NIBA CEO Dallas Booth agrees, and has been lobbying the Federal Government to grant the Council of Australian Governments greater powers to co-ordinate disaster mitigation planning on a national level.

The ICA’s Karl Sullivan says governments can drastically improve the built environment’s resistance to extreme weather in three ways.

“The first is land use planning; buildings need to be appropriate for their locations,” he says.

“The second side is building codes – they need to be updated to account for specific hazards, not just safety of life.

“You might get an incidental property protection benefit in a bushfire if the home is built to be “fireproof” for safety, but for most other hazards it’s just not taken into consideration.

“The third side is mitigation, to get the residual risk to property down to an acceptable level, by allowing actions such as clearing trees and undergrowth within a certain distance of homes.”

Another industry leader, Suncorp Personal Insurance CEO Mark Milliner, has advocated strongly for more proactive government investment in mitigation infrastructure and changes to planning and building approval.

“Many communities in Queensland and Australia-wide could be better protected – and pay lower premiums – with the right funding and government policies,” he says.

And in the most unambiguous example of direct action, two years ago, after racking up $150 million in payouts for $4 million in premiums, Suncorp declared that homes and businesses in several central Queensland towns – notably Roma and Emerald – would not be offered insurance “unless clear decisions are made to build or implement improved mitigation to protect the residents of these towns”.

The move had the desired effect and so, once mitigation work began in Roma in September last year – 16 months after Suncorp pulled out – Milliner was there to announce the insurer would return to the town, but would be carefully reassessing risks until the levee was completed.

He suggested that premiums could fall by an average of 30%, and maybe by as much as 80%.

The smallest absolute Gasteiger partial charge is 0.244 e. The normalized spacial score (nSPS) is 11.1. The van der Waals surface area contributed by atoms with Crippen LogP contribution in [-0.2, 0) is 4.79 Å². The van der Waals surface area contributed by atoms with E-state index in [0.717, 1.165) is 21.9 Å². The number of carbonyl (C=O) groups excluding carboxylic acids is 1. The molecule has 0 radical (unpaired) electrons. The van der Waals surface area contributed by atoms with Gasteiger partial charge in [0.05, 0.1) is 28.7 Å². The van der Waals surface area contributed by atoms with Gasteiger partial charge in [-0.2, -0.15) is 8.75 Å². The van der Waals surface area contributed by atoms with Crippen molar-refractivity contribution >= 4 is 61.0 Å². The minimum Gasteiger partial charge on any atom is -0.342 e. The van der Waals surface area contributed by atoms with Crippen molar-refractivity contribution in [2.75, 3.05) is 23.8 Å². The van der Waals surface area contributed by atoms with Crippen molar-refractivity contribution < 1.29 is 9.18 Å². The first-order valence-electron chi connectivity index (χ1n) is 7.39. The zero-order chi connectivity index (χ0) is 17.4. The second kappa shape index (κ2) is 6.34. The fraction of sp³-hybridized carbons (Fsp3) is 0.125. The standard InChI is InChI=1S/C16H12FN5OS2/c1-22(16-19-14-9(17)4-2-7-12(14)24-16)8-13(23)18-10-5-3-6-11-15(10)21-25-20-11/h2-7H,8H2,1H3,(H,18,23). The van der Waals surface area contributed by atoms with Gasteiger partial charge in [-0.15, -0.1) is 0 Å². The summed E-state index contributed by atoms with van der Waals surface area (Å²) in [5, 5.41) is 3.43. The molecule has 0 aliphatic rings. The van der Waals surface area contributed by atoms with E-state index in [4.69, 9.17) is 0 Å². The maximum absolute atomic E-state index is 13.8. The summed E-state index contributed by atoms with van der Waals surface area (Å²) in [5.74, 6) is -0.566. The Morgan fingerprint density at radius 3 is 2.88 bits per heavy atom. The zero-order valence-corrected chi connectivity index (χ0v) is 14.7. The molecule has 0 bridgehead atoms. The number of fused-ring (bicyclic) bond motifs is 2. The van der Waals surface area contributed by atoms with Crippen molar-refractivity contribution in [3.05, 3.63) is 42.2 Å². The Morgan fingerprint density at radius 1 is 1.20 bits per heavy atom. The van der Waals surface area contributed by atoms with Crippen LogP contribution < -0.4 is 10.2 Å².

While Australia’s insurance industry has been able to influence government policy and large scale customer behaviour, through both lobbying and direct market actions, there is a well-defined role for individual insurance brokers in dealing with the consequences of adverse weather events.

“Brokers are in a unique position to educate their clients about dependencies they may have on suppliers to their business and the impact that could have to their business,” says Tony MacRae, Executive General Manager of Intermediary Distribution at QBE Australia.

That means explaining the value of business interruption insurance, particularly for small and medium-sized businesses, who quite often have greater dependencies upon their suppliers.

This increases the risk to their business in the event of a natural disaster.

MacRae also suggests advisers encourage their clients to develop a thorough contingency plan, including identifying alternative premises, alternative suppliers and alternative distribution channels.

There are also a range of other measures businesses of all sizes can take to protect themselves from increasingly volatile weather, such as ensuring buildings are designed to withstand the impacts of adverse weather, he added.

Insurance taxes are particularly regressive when one considers they are most keenly felt by those facing the largest risks, and therefore in most need of insurance.

In its latest report, the Intergovernmental Panel on Climate Change singles insurance out for a leadership role in preparing communities for climate change.

“Insurance can contribute positively to risk reduction by providing incentives to policy holders to reduce their risk profile,” the report states.

“Apart from constituting an autonomous private sector response to extreme events, insurance can also be framed as a form of social policy to manage climate risks, similar to New Zealand’s government insurance scheme; government measures to reduce or avoid risks also interact with insurance companies’ willingness to provide cover.

“Yet insurance can also act as a constraint on adaptation, if those living in climate-risk prone localities pay discounted or cross-subsidised premiums or policies fail to encourage betterment after damaging events by requiring replacement of ‘like for like’, constituting a missed opportunity for risk reduction.

“The effectiveness of insurance thus depends on the extent to which it is linked to a broader national resilience approach to disaster mitigation and response.”